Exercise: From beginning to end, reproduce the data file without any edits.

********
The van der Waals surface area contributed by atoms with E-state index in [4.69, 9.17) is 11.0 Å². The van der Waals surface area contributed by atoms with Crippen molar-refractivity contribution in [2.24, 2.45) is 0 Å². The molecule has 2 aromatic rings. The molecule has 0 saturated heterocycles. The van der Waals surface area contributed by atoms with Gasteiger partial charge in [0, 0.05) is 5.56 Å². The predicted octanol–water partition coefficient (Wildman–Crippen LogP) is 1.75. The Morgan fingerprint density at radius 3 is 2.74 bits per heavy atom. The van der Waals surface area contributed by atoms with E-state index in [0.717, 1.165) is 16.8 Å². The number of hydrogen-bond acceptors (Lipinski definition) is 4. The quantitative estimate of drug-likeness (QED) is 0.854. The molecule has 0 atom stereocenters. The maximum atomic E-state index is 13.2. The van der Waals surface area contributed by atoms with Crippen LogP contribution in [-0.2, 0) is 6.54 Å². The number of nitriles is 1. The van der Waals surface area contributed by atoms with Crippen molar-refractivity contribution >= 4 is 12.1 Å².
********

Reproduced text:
The van der Waals surface area contributed by atoms with E-state index in [4.69, 9.17) is 11.0 Å². The van der Waals surface area contributed by atoms with Crippen molar-refractivity contribution in [2.24, 2.45) is 0 Å². The molecule has 2 aromatic rings. The molecule has 0 saturated heterocycles. The van der Waals surface area contributed by atoms with Gasteiger partial charge in [0, 0.05) is 5.56 Å². The predicted octanol–water partition coefficient (Wildman–Crippen LogP) is 1.75. The Morgan fingerprint density at radius 3 is 2.74 bits per heavy atom. The van der Waals surface area contributed by atoms with E-state index in [0.717, 1.165) is 16.8 Å². The number of hydrogen-bond acceptors (Lipinski definition) is 4. The quantitative estimate of drug-likeness (QED) is 0.854. The molecule has 0 atom stereocenters. The maximum atomic E-state index is 13.2. The van der Waals surface area contributed by atoms with Crippen LogP contribution in [-0.2, 0) is 6.54 Å². The number of nitriles is 1. The van der Waals surface area contributed by atoms with Crippen molar-refractivity contribution >= 4 is 12.1 Å².